The events in Paris a week ago were truly shocking and left the world stunned. It often feels a world away when such incidents occur and we can safely put ourselves in a different place. But for me Europe was going to be much closer this week. What happened in France took place just a few days before I was travelling across Europe.
My trip to Vienna was to take part in a European study looking at social media and emergencies. The project is called EmerGent for anyone who wants to find out a bit more about it. In a nutshell it is trying to find the best ways to use social media data if you are in emergency services across Europe but also to discover how citizens can make better use of social media at critical times.
It is obviously a huge subject area and one that a lot of people will have a view about. For some social media has made managing emergencies even more complicated and difficult. For others social media is a way for people to get involved and help deal with the incident and the recovery phase.
The meeting involved a whole host of emergency services staff both operational and from support roles from across Europe. Representatives from Germany, Austria, Belgium, the Netherlands, Latvia, Spain and Italy oh and of course the UK. It was an honour to be part of the group and to share knowledge and experiences.
Of course there are many differences. One of the biggest was that across Europe people use 112 to call for emergency assistance but in the UK we haven’t yet publicised it and have focused still on 999. It is something that makes sense to have a clear number for anyone travelling across Europe to know they can use to summon assistance no matter where they are. Something we in the UK need to do more to promote. The biggest difference is that we all work within slightly different legal frameworks.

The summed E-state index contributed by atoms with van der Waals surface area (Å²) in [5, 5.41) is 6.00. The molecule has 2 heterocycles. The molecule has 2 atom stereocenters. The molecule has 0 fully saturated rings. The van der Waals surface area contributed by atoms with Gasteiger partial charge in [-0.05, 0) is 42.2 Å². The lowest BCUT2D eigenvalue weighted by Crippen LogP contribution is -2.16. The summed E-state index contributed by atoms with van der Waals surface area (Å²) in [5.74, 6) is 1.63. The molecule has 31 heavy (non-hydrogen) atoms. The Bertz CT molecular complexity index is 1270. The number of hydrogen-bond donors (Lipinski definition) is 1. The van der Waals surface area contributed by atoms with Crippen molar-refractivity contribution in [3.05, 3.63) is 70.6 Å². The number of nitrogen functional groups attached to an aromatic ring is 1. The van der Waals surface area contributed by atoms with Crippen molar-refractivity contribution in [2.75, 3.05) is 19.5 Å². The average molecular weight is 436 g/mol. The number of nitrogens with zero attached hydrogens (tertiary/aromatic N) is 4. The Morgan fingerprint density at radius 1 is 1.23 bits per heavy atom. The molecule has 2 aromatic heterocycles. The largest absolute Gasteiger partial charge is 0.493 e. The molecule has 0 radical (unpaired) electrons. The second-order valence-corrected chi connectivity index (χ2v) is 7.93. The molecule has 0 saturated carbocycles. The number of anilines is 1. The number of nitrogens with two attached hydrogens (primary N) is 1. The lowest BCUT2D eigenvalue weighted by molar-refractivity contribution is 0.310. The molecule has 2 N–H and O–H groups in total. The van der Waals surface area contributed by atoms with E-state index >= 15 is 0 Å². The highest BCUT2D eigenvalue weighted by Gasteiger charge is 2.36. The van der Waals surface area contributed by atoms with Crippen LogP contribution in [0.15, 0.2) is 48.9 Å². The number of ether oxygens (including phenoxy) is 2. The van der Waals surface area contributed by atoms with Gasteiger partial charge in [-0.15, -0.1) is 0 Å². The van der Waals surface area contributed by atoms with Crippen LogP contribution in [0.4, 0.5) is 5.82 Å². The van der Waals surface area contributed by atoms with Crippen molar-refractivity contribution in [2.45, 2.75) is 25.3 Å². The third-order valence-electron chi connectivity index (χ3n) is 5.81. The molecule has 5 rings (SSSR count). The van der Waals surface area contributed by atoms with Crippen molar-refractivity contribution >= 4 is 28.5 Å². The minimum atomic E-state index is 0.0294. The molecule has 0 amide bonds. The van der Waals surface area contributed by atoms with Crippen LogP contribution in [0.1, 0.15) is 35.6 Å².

But despite all the differences there are far more similarities in what we are all seeking to do. The key for all was to ensure that we could provide the best possible service, but also make good use of the data that is now readily available through people using social media. We all wanted to encourage citizens to work with us and to do this all the time so that we could make best use of it at times of crisis. We all were trying to grapple with the problems of managing the data with the limited resources available.
Above all there was a universal recognition of the importance of getting the use of social media right both now and in the future.
I left the beautiful city of Vienna with a new enthusiasm to drive forward the use of social media data and to move towards creating predictive analytics. But also I want to ensure there is a clear conversation with citizens so they understand what is needed from them to help during an emergency. It is a huge piece of work but one that brings some exciting opportunities.
I am looking forward to being able to contribute further to the EmerGent project and am grateful for the opportunity they gave me to be involved.
Be interesting to see where this goes given events in Brussels last night and the request to keep quiet, versus the overwhelming use of ‘social for good’ see in Paris the other week.